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Switching to green technology isn’t just about climate change. Barbara Panvel offers more reasons why we have to think about our energy sources.

Is all this discussion about the causes of climate change a smokescreen?

The endless wrangling takes centre-stage instead of action.

Is it being encouraged by those whose business interests would be damaged by such

Whether or not climate change is man-made the proposed measures are needed to ensure energy security. As the industry’s own figures have consistently shown since the 90s, the oil supply will peak quite soon, some estimating the decline from 2010 and others from 2020. Prices will increase - indeed, for whatever reason, they have doubled since January.

Bearing this in mind, a contributor to the Stirrer’s Forum said that whatever the stance on the causes of climate change “ . . . schemes like wind farms, wave energy, solar, car and lift share, cleaner public transport etc. should already be done anyway . . . ”

Cllr Hughes also welcomed Birmingham’s commitment to insulating homes and using electric vehicles.

Between these two contributors, seven measures have been named and no doubt readers could add to that list.

New calculations produced by the New Economics Foundation for the Green New Deal Group reveal that £10 billion in ‘green quantitative easing’ invested in the energy efficiency sector could create 60,000 jobs (or 300,000 person-years of employment), reducing emissions by a further 3.96MtCO2e each year and so creating public savings of £4.5 billion over five years in reduced benefits and increased tax intake.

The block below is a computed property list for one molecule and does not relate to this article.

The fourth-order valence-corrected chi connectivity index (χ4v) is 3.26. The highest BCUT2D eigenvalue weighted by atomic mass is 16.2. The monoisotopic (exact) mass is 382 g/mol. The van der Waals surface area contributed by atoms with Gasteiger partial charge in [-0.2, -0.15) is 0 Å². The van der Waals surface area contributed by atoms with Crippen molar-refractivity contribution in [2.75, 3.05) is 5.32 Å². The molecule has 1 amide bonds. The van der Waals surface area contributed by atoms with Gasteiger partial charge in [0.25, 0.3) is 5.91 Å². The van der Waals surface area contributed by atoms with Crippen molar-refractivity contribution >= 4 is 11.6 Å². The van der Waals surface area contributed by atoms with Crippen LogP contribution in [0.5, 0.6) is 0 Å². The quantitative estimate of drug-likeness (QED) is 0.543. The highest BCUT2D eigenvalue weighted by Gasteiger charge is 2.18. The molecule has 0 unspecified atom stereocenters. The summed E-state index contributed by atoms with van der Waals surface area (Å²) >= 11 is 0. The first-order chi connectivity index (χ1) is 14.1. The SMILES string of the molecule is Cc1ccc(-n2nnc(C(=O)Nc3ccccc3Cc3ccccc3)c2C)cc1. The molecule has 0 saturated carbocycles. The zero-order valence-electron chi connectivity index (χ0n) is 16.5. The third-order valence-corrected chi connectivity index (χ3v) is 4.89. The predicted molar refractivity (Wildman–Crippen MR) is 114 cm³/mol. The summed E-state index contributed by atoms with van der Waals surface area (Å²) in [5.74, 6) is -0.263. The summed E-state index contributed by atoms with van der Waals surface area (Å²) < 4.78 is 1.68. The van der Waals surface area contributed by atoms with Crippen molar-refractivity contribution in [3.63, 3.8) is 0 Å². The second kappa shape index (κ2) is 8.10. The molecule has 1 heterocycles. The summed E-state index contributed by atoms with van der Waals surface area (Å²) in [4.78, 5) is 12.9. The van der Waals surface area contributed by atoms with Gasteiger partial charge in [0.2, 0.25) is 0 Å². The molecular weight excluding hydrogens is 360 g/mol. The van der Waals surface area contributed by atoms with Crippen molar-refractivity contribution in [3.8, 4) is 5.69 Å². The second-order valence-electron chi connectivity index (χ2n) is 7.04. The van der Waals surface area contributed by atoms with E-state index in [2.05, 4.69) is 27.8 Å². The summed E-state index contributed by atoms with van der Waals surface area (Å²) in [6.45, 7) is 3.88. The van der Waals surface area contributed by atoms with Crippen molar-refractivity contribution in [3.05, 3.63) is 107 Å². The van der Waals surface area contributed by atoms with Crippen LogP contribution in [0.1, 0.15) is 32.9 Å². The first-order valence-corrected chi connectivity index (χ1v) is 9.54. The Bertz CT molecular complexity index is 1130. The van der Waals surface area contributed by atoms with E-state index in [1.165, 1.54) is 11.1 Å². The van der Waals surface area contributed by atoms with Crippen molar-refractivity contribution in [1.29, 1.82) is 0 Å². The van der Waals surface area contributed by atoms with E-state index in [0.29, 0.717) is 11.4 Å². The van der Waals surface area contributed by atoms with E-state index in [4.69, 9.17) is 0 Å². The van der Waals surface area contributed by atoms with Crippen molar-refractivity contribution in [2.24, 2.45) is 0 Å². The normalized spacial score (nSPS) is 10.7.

They calculate that £10 billion in green quantitative easing invested in onshore wind could increase wind’s contribution to the UK’s total electricity supply from its current 1.9 per cent to 10 per cent (39 TWhe), creating over 36,000 jobs in installation and direct and indirect manufacturing and a further 4,800 jobs in the operations and maintenance of the installed capacity and other related employmentover the entire 20 year lifetime of the installation (equivalent to 96,000 job-years).

Such measures would increase energy security, with more generation in the hands of UK-based companies. There would also be social benefits if components are made in this country and local people are employed in construction, operations and maintenance, greatly increasing the training and work opportunities for the large numbers of unemployed in many of the city’s districts

Such measures would be far more effective if undertaken within the widely commended international Contraction and Convergence system, complemented at national level by individual Tradable Energy Quotas (TEQs) which would reduce use of oil, gas and coal and ensure fair access to energy for all.



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